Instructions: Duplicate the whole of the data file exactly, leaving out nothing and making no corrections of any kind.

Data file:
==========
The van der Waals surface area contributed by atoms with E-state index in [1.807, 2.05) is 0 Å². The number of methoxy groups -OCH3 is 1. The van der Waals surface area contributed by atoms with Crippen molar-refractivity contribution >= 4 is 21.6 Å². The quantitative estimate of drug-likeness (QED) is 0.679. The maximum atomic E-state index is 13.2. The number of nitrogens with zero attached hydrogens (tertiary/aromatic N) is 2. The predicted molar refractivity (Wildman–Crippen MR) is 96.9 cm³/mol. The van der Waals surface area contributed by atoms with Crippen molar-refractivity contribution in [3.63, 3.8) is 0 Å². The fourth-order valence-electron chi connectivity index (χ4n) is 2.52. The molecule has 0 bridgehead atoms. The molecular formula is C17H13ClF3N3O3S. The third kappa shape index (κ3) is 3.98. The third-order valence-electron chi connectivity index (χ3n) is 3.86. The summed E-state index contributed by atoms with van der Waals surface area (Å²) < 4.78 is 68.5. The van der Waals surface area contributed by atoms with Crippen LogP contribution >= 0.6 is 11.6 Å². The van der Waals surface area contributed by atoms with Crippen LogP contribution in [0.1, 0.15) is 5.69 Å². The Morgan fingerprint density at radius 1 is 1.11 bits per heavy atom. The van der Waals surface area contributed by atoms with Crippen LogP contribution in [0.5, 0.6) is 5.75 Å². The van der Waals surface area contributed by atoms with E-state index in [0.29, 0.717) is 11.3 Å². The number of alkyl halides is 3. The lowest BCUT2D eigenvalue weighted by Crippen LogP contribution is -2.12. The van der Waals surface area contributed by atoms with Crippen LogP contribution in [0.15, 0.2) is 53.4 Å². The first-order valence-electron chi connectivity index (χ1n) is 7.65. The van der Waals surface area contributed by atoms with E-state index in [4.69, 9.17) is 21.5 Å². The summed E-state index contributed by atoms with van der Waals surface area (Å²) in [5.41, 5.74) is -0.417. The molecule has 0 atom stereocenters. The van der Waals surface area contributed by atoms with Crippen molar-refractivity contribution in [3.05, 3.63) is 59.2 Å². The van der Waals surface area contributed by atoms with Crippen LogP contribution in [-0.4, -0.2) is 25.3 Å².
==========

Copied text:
The van der Waals surface area contributed by atoms with E-state index in [1.807, 2.05) is 0 Å². The number of methoxy groups -OCH3 is 1. The van der Waals surface area contributed by atoms with Crippen molar-refractivity contribution >= 4 is 21.6 Å². The quantitative estimate of drug-likeness (QED) is 0.679. The maximum atomic E-state index is 13.2. The number of nitrogens with zero attached hydrogens (tertiary/aromatic N) is 2. The predicted molar refractivity (Wildman–Crippen MR) is 96.9 cm³/mol. The van der Waals surface area contributed by atoms with Crippen molar-refractivity contribution in [3.63, 3.8) is 0 Å². The fourth-order valence-electron chi connectivity index (χ4n) is 2.52. The molecule has 0 bridgehead atoms. The molecular formula is C17H13ClF3N3O3S. The third kappa shape index (κ3) is 3.98. The third-order valence-electron chi connectivity index (χ3n) is 3.86. The summed E-state index contributed by atoms with van der Waals surface area (Å²) < 4.78 is 68.5. The van der Waals surface area contributed by atoms with Crippen LogP contribution >= 0.6 is 11.6 Å². The van der Waals surface area contributed by atoms with Crippen LogP contribution in [0.1, 0.15) is 5.69 Å². The Morgan fingerprint density at radius 1 is 1.11 bits per heavy atom. The van der Waals surface area contributed by atoms with Crippen LogP contribution in [0.5, 0.6) is 5.75 Å². The van der Waals surface area contributed by atoms with E-state index in [0.29, 0.717) is 11.3 Å². The number of alkyl halides is 3. The lowest BCUT2D eigenvalue weighted by Crippen LogP contribution is -2.12. The van der Waals surface area contributed by atoms with Crippen LogP contribution in [0.15, 0.2) is 53.4 Å². The first-order valence-electron chi connectivity index (χ1n) is 7.65. The van der Waals surface area contributed by atoms with E-state index in [4.69, 9.17) is 21.5 Å². The summed E-state index contributed by atoms with van der Waals surface area (Å²) in [5.41, 5.74) is -0.417. The molecule has 0 atom stereocenters. The van der Waals surface area contributed by atoms with Crippen molar-refractivity contribution in [3.05, 3.63) is 59.2 Å². The van der Waals surface area contributed by atoms with Crippen LogP contribution in [-0.4, -0.2) is 25.3 Å².